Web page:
From: theboufin-ga on 23 Oct 2006 01:20 PDT
If I where you i would book an online hotel but make sure you find out the location of the hotel because our friends booked one in a red light district. Also the sites to see are the Sentsa island and the zoo and the night zoo.
Re: Travelling in Singapore
From: frde-ga on 23 Oct 2006 02:30 PDT
Singapore is not very big. The MRT (Mass Rail Transport) or underground railway is great for getting around. The first thing I would get is a decent street map and plan around the MRT. It is best get a SVT (stored value ticket). The Botanic Gardens are IMHO really great, the port is fascinating and there is a funny little museum devoted to historic Singaporese culture (of which there is very little). Out by Changi airport there is a place called East Coast, which has loads of really good and inexpensive sea food restaurants. The locals drool over it. If it is your first time in the Far East, then be prepared for a surprize, Singapore is very, very modern. I've not been there since 1993, my first visit was in 1987 - and in that period I saw them 'clean up' a heck of a lot of the place. The Bum boats (a quaint aquatic slum) got cleaned up and ramshackle buildings were replaced with sky scrapers. I don't know whether they are still there, but they used to have rickshaw drivers outside Raffles Hotel. Riding around in a rickshaw is not that interesting to me, but the driver showed me a lot of interesting areas that I would not have found on my own (Hindu temple, Gold market etc). He also offered me illicit substances and every form of vice - and was a real pest when it came to payment. Having said that it was a good way of spending an early evening. One of the things I would really like to do is to take the train from Singapore to KL (which I also visited on business). Incidentally, if you get a chance, then try Durian, it stinks like cat p/ss, but after the first taste, which is extraordinary, the smell is a real lure. It looks like a giant unpeeled chessnut - the locals go crazy over it. My favourite restaurant is at KL's airport, Subang Jaya, some way from KL. It is a huge, hectic, Chinese restaurant with a thatched roof and water sprayed on it for cooling. Normally stop overs in Singapore come with accommodation, the airlines get cheap rates, the hotels I stayed in and visited were not very interesting. Another thing to remember is that it is hot, very, very, hot and humid. In the business district the locals get around through subways and tend to try to stick to air conditioning. I thought that Keystroke-ga's answer was rather interesting, there were some good tips in there, the rail one was neat, I would stop off for a night in Johore to see what it is like (there should be quite a contrast). When it comes to accommodation I would check out whether you can get hotels included. I don't fancy sleeping in a dorm, and while I always turn the aircon down, sleeping without it would require some heavy medication. Take a small bottle of antiseptic mouthwash (I use Listerine) and gargle like crazy if you get a hint of a sore throat. There is something about air travel and the Far East that gets me - best to be prepared. Avoid synthetic clothing, it is not pleasant when you sweat, also be careful of the local beer, it is very strong and hits you like a hammer when dehydrated. Also check out whether salt tastes delicious, if so use it plentifully, dehydration and salt deficiency are not pleasant. Enjoy your trip.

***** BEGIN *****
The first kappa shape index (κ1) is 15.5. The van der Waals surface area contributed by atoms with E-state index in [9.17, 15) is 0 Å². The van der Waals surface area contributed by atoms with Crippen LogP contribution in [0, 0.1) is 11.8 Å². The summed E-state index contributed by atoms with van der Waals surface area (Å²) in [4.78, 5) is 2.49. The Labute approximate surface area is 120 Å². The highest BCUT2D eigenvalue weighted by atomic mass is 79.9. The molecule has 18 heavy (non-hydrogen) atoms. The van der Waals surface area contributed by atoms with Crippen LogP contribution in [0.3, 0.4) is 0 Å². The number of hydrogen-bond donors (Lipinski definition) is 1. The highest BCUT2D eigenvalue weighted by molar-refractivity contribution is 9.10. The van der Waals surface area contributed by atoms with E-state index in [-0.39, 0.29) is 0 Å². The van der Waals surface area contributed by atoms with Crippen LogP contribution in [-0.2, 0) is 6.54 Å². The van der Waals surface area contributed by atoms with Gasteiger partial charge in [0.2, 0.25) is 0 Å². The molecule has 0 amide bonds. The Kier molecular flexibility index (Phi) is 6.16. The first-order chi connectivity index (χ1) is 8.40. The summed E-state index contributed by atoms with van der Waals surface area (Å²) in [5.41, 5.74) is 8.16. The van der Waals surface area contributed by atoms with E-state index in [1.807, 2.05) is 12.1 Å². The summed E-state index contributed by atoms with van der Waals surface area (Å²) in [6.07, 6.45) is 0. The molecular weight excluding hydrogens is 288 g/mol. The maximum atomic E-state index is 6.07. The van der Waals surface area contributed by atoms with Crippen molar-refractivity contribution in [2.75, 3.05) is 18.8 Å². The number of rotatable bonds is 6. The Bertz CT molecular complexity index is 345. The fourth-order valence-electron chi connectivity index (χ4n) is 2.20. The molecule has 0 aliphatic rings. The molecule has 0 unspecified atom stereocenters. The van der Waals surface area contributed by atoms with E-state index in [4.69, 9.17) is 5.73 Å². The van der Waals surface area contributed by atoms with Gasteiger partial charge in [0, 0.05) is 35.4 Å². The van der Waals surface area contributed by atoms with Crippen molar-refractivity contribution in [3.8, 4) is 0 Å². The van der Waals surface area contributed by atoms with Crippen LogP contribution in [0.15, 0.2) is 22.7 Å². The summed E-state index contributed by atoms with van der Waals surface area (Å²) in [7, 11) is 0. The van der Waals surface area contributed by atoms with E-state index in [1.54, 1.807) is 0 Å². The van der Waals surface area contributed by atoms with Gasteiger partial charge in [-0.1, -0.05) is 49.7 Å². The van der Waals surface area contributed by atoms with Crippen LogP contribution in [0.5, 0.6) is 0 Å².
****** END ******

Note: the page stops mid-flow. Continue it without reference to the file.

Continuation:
If you feel that you have found inappropriate content, please let us know by emailing us at email@example.com with the question ID listed above. Thank you.
|Search Google Answers for|